Georgia child support deviations – Child and dependent care tax credit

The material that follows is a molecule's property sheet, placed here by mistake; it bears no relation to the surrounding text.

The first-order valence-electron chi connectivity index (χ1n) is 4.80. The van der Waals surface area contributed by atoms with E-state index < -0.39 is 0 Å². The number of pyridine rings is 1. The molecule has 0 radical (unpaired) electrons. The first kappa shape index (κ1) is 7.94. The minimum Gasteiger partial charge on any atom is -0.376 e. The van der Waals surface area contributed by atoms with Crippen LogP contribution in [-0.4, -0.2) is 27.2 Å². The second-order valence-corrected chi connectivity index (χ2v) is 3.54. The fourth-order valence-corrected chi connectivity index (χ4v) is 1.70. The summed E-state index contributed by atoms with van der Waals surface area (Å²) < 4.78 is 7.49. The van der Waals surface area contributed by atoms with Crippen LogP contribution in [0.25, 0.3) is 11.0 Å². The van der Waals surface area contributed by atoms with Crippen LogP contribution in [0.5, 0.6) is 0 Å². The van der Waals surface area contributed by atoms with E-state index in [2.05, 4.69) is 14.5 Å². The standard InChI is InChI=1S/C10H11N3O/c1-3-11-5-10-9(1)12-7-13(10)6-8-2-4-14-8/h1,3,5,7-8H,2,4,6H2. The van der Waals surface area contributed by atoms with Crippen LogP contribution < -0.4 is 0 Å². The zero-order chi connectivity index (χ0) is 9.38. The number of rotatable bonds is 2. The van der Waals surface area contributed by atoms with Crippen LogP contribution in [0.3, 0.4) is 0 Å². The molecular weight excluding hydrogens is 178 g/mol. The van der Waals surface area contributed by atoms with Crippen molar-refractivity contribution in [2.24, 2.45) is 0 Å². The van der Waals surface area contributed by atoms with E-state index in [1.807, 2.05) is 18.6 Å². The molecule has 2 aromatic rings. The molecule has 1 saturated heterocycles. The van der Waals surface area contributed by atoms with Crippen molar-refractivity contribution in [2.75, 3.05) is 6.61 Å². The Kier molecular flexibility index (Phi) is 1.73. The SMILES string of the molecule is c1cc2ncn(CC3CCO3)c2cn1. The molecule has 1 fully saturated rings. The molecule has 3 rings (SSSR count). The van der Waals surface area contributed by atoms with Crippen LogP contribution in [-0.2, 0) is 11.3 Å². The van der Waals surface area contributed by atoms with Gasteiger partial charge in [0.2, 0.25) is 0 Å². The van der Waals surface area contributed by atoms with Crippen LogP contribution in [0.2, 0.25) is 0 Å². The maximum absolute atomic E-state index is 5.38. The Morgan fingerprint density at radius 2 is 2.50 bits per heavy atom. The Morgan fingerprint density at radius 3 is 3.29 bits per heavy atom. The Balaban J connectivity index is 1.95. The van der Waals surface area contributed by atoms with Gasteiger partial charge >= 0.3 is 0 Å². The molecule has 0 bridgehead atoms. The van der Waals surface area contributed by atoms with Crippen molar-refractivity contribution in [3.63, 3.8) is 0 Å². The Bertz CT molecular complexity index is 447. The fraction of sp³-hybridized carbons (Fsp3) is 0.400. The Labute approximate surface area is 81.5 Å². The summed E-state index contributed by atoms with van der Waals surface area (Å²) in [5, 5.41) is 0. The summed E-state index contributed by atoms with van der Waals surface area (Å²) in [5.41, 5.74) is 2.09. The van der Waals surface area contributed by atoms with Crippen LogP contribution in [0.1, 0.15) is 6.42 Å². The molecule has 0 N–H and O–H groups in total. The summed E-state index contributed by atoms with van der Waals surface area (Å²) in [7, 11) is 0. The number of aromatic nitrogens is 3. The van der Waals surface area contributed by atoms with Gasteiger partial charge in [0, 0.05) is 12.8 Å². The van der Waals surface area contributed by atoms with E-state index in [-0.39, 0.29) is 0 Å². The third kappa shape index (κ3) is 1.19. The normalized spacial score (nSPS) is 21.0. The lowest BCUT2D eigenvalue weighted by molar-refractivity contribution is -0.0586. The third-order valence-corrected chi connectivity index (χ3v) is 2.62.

The court can deviate from the presumptive child support amount calculated by the child support worksheets for several reasons, IF the child support deviation is in the best interest of the child(ren) for whom child support is being determined. OCGA §19-6-15(i)(1)(A). The fifth deviation category under the statute is child and dependent care tax credit. OCGA §19-6-15(i)(2)(E). This deviation is included in the statute consider a deviation where "one of the parents is entitled to the Child and Dependent Care Tax Credit." Id. A "dependent" is defined as "[a] natural or legally adopted child of the taxpayer." OCGA §48-7A-2(3). There is a specific schedule for the child and dependent care tax credit that is based upon income, and the tax credit is basically subtracted from the amount of taxes a person owes. OCGA §48-7A-3(b). A child can only be claimed as a dependent once. Thus, after a divorce, only one parent is entitled to this tax credit for each child. Generally, the parent who has primary physical custody is entitled to this credit, though the parties can negotiate this issue as part of their settlement discussions. If a parent is entitled to this tax credit, the court "may deviate from the presumptive amount of child support in consideration of such credit." OCGA §19-6-15(i)(2)(E).

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